“We spent a lot of time and money making sure we had what we had,” says Evernham, who recently drove the car—now wearing Foyt’s Poppy Red livery—in exhibition around the Indianapolis Motor Speedway.
1956 Snowberger Offenhauser ‘Federal Engineering Detroit Special’ Indy Car
This Offenhauser-powered front-engine roadster is the last car built by former Indianapolis 500 driver and mechanic Russell Snowberger. In its heyday, the car was driven by an impressive roster of drivers, including two-time Indy champ Tony Bettenhausen.
Restored by Joe Fiore, the Snowberger roadster is almost a direct copy of the more famous Kurtis Kraft Indy racers. Perhaps none of Indy’s front-engine dinosaurs are as striking as this one, which sports a bright yellow and royal blue Federal Engineering livery.
1958 Lesovsky Offenhauser ‘Bowes Seal Fast Special’ Champ Car
Another Joe Fiore restoration, this dirt track ringer is so clean that you could eat off it. “It’s a beautiful, immaculate car that’s really done correctly,” says Evernham. “It has probably as much documented history though its years as anything else in the collection.”
And for good reason: the history is fascinating. From the 1950s through the 1970s, national-level open-wheel racing split time between dirt and paved surfaces. As racing progressed through that era, teams began to build specialized cars for varying race tracks. This dirt car—featuring a Lesovsky chassis, a 270-cubic-inch Offenhauser DOHC four-cylinder, and Hillborn fuel injection—was engulfed in flames after a crash at Langhorne in 1958. While its driver Johnny Boyd recovered in the hospital, the car was rebuilt and driven by Jud Larson to victory at Phoenix later that year.
Rising from the ashes, if you will.
1947 Kurtis Kraft Offenhauser ‘Dimarco’ Midget
This stunning example of a 1940s Kurtis Kraft midget was the first collector car purchased by Evernham. Stamped chassis number 1982, the car was constructed at the Kurtis Kraft facility in Glendale and is powered by a 97-cubic-inch Offy. Yet another Joe Fiore restoration, this midget comes replete with a historically accurate single-axle open-trailer.
1975 Kenny Weld Dirt Modified
Kenny Weld, like Evernham in his stock car prime, knew how to finesse a rulebook. Weld was an accomplished designer and fabricator who consistently thought outside the box to achieve speed. This dirt modified built by Weld is no exception. In Evernham’s opinion, this car is as important to the East Coast dirt racing scene as was Colin Chapman’s rear-engine Lotus/Ford to the future of IndyCar racing. Also a highly accomplished racer, Weld scored 16 wins in the Gremlin-bodied V-8 powered modified.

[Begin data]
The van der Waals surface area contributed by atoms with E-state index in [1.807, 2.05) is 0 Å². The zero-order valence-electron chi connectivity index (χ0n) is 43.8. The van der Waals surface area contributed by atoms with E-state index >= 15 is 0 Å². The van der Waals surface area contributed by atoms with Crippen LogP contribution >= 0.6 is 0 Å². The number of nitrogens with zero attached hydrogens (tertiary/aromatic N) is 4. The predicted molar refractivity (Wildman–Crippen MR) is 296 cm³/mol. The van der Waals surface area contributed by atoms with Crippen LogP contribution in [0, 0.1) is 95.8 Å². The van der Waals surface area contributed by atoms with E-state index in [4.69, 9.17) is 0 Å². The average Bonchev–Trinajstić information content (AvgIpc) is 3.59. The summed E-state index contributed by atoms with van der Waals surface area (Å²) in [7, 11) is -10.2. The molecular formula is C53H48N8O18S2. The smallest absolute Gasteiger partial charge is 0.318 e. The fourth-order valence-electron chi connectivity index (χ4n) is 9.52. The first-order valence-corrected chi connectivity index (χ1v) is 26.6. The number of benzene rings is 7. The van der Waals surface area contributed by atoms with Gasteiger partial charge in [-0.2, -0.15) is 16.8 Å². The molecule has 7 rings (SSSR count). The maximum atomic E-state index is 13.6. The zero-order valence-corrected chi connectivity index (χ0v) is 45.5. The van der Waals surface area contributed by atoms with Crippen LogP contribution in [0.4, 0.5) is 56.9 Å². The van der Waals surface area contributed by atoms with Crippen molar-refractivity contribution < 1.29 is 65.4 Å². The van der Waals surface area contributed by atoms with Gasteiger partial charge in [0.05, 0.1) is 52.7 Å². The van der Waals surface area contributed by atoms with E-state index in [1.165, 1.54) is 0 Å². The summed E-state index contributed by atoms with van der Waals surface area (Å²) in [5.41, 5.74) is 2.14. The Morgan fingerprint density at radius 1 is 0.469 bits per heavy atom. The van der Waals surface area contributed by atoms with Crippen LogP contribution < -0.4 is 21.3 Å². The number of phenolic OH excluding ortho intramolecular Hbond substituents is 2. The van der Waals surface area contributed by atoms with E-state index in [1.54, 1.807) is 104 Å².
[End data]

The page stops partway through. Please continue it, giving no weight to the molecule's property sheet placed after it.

1981 Edmunds ‘Casey Special’ Midget
Editorial journeyman Brock Yates has seemingly done it all. It comes as no surprise, then, that the man owned a VW-powered midget. This 1981 Edmunds chassis midget would have been a prime piece back then, featuring the alcohol-injected, air-cooled four-cylinder, hand-operated brakes, and coilovers on all four corners.
1923 Ford Model T ‘Queen of Speed’ Track Roadster
Unlike many of the other cars in this collection, this Model T racer has vintage and modern provenance. Back in the day, it first raced on California dirt tracks as a primitive sprint car. Then, racer William Roberts took it to 149 mph on the Rosamund lakebed. More recently, though, Evernham’s wife Erin Crocker campaigned the T-bucket in the 2015 Race of Gentlemen.
1937 Chevrolet Jerry Cook Modified Replica
In a collection of this majesty, even the few replicas are immaculate. This 1937 Chevy is an exact recreation of the coupe that NASCAR Hall of Fame driver Jerry Cook raced at bullrings along the Eastern seaboard. NASCAR’s Modified division is the sanctioning body’s oldest series, and Cook was one of its best racers, amassing six championships throughout his esteemed career.
In my youth, Indy was was king. new designs and innovative engineering were high lights of the series. Now it is open wheel NASCAR….which is to say, same same….boring.